“I think I might want to go to school this year.”
It took me by surprise.
A few minutes later and my mind was reeling. I had been in the middle of homeschool planning, a host of nonfiction history books for middle schoolers were already in the mail, my membership with our homeschool co-op had been paid for just that morning, and I had a list of documentaries I wanted to focus on for monthly viewing.
I had hit that high that I get as the ideas of what to teach and what to cover start to energize me and I begin to look forward to what we will learn in the school year to come.
The feeling pretty quickly fades. I’m good at some aspects of teaching, but I suck at others. And while it might seem strange, the subjects that I am good at (English, Writing, Spelling), I think I’m pretty terrible at teaching – and the subjects I suck at (Math, History), I’m actually pretty good at teaching.
I sat for a moment feeling bereft and Em saw it and asked if I was okay with it. “We can homeschool, if you really want to.” She said it with a worried look on her face.
“No, baby,” I told her and smiled, my heart expanding in my chest. “Just give me a few minutes to adjust, and I’ll be okay. I love you and if this is what makes you happy then we should absolutely do it.”
I got up from bed where I had been browsing Netflix, sat down at my desk, and dug in. I didn’t just want to send her to public school, I wanted to send her somewhere where she could continue to blossom, a charter school, that focused on areas she was interested in.
It took about an hour for me to find some decent contenders…
- Crossroads Middle School
- Citizen of the World
- Kipp Preparatory Academy
As I whittled it down to just two (Citizen of the World unfortunately only goes up to 6th grade this year), I began to get excited. My sadness vanished as I imagined her going to either Kipp or Crossroads, especially Crossroads, and meeting new friends, and even walking back to my husband’s work each day after school since she will only be a couple of blocks away.
I imagined what my days would be like, especially once the Airbnb income replaces the need for me to clean houses, and I found myself smiling at the thought of the three other members of my family departing the house at the same time in the morning and returning together in the afternoon. How nice that would be to have hours to write, handle housework, and manage the Airbnb properties.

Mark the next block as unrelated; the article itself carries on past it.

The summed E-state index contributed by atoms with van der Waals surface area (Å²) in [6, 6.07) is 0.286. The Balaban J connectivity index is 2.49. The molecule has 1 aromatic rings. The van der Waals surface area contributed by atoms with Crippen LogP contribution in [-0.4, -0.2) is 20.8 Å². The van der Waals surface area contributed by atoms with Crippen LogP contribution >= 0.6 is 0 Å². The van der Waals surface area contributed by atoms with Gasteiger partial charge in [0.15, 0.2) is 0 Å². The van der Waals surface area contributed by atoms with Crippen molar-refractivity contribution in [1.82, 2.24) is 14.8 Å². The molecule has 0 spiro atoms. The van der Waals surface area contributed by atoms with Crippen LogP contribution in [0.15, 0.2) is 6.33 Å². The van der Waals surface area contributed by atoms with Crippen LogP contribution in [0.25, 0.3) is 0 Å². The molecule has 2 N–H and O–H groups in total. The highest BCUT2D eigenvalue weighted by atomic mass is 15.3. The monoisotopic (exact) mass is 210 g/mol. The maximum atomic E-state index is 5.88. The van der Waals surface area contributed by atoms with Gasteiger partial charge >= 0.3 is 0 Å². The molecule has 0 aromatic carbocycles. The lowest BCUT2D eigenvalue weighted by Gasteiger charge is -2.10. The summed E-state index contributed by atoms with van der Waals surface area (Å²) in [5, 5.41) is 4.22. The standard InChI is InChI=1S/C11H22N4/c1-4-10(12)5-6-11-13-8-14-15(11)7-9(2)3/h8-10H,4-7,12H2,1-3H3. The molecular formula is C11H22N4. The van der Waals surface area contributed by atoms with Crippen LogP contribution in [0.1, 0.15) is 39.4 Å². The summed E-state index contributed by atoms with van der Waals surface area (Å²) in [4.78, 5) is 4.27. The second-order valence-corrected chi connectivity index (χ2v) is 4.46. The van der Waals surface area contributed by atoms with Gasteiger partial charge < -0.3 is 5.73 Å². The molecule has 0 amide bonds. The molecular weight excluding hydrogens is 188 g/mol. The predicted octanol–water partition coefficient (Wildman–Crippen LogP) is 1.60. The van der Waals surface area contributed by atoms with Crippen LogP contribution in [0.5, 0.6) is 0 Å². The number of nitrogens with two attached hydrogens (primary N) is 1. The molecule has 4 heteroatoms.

It was one thing I didn’t have to put off – the writing – in order to be present and available for Em during the weekdays. I wouldn’t have to try to balance enough schooling with sneaking in some writing time.
When I became pregnant with Em, I was in the middle of my first semester at UMKC. The first, and only, semester.
I have zero regrets over dropping out of college to have her, and stay with her, these past 12, almost 13 years. She is an amazing girl who is loved by so many, and, even in the throes of adolescence, is full of confidence, kindness, and is well-grounded.
I look at our little family and know that having an intact household, with a mom and a dad who love her, having all the wonderful things we have in our lives, and in this past year a younger sister, has all helped make her into the wonderful person that she is.
The sadness of her wanting to go to school was momentary, fleeting, and it turned into happiness at the thought that she was able to verbalize the request and that I was able to hear it not as a rebuke or vote of no confidence, but as a reminder that she is growing and is capable of going out into the bigger world.
The applications are in, and now we wait for one of the schools to contact us. Until then we are doing “homeschool lite.” I hope it is Crossroads. It would be perfect – location-wise, curriculum, and even the athletics department. Above all, I want her to be happy. When I told her that, she laughed.
“Mama, you don’t want me to be ‘just happy’ – because if that were true, I’d never have to clean my room.”
Okay, kid. You got me there. I want you mostly happy. With a clean room to go along with it!